The researchers simulated the spread of SARS-CoV-2 within different regions of the UK and assessed three different vaccine types based on mechanism, rather than modality (Table 1).
Table 1: Overview of the different vaccine types studied.
|A vaccine that reduces susceptibility (inhibits viral transmission and protects the vaccinated individual)
|A vaccine that reduces the probability of becoming symptomatic (some benefit in reducing transmission)
|A vaccine that prevents severe symptoms (direct protection to the vaccinated individual only)
They then explored various scenarios, taking into consideration NPIs as well as vaccine effectiveness and scale and targeting of vaccine deployment. They then added another “layer” of analysis, by “considering different orders of prioritization in terms of age group and health conditions”. The team set out to identify a vaccine strategy that achieves the greatest reduction in impact of COVID-19 considering the number of vaccine doses delivered.
Moore discusses what impact previous SARS-CoV-2 infection provides in terms of protection against the disease and whether this should be considered when rolling out vaccines: “Concentrating initial vaccination on just those that have not been previously infected would likely be an effective strategy. However, this is impractical in reality as establishing infection status is not always obvious.”
Due to many cases being asymptomatic and difficult to detect, according to Moore, there would likely be “many cases of misjudgment”. He continues, “Symptoms of flu or other illness are frequently mistaken for COVID-19. Vaccinating someone who has been previously infected is also not a wasted dose since there is strong evidence that vaccination provides longer-lasting and stronger protection than natural immunity alone. For these reasons, this strategy is not considered.”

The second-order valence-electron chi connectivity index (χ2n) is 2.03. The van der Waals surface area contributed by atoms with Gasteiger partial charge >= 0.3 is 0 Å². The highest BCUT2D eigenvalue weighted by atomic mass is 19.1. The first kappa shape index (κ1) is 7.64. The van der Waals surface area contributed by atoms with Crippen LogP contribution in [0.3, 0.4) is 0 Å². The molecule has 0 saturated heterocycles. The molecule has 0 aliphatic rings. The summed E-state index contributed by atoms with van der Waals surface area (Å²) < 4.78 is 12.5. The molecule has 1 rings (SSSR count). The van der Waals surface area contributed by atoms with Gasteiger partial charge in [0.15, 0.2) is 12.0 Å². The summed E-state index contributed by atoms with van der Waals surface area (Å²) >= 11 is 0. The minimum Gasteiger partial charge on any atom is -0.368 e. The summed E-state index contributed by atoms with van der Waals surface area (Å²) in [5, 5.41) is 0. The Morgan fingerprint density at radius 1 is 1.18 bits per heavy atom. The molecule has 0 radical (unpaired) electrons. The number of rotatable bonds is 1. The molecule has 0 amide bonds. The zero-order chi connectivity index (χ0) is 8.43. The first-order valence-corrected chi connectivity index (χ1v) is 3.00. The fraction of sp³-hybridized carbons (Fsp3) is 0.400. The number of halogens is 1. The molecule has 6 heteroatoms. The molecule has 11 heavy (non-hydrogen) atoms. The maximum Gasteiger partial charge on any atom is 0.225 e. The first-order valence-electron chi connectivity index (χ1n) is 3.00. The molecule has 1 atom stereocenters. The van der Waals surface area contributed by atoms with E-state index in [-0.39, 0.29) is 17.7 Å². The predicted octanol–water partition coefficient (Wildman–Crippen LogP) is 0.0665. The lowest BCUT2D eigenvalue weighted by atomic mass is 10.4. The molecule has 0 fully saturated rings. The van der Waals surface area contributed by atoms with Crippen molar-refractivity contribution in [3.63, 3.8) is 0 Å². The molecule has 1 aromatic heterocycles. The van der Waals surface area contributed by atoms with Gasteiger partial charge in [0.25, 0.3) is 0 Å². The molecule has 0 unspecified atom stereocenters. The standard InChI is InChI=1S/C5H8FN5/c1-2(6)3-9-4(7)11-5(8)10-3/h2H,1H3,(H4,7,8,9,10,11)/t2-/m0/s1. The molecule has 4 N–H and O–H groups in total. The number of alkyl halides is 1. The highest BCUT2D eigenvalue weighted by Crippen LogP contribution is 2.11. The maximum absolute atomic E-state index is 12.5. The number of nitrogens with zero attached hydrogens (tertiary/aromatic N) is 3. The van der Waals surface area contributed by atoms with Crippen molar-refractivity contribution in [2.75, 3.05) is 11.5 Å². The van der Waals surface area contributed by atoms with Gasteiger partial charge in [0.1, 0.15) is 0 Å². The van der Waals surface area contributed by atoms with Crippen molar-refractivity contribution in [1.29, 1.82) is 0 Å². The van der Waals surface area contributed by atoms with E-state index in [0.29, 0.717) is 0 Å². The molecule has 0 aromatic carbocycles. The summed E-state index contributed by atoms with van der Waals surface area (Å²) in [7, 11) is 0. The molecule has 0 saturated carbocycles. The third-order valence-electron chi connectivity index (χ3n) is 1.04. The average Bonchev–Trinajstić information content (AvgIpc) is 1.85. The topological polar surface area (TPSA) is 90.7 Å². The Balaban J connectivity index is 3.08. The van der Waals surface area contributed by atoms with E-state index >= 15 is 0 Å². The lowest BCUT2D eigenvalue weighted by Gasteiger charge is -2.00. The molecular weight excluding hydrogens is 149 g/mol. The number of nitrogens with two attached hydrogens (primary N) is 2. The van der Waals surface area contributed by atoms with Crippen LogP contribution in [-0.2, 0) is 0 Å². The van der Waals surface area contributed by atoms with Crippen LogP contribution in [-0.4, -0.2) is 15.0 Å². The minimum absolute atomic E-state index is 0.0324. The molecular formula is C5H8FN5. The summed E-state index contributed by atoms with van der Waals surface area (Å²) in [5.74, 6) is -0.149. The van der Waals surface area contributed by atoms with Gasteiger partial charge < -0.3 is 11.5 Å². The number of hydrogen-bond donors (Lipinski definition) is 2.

Assessing vaccine types and prioritization
The team found that prioritizing vaccine administration to older age groups was most effective at reducing the number of deaths and quality-adjusted life year losses. This finding was observed despite the role younger age groups (who are not advised to shield) play in the spread of the disease.
Studying the effects of three different vaccination mechanisms.
- The authors found that type one vaccines, even with reasonably low efficacy, could be highly effective in preventing further COVID-19 mortality if used in combination with limited social distancing (when R ≈ 1.8).
- The best performing prioritization order begins with those aged ≥ 80 years, followed by individuals with health conditions, before the rest of the population in order of age (oldest to youngest).
- The team proposes that a type one vaccine with 50% efficacy administered to 70% of the population above 20 years of age is sufficient to prevent a SARS-CoV-2 resurgence.
- A vaccine with higher efficacy could achieve the same results by only vaccinating those above 40 years.
- When combined with limited social-distancing measures (R = 1.8), type two vaccines with a reasonable efficacy may still be sufficient at preventing significant further mortality.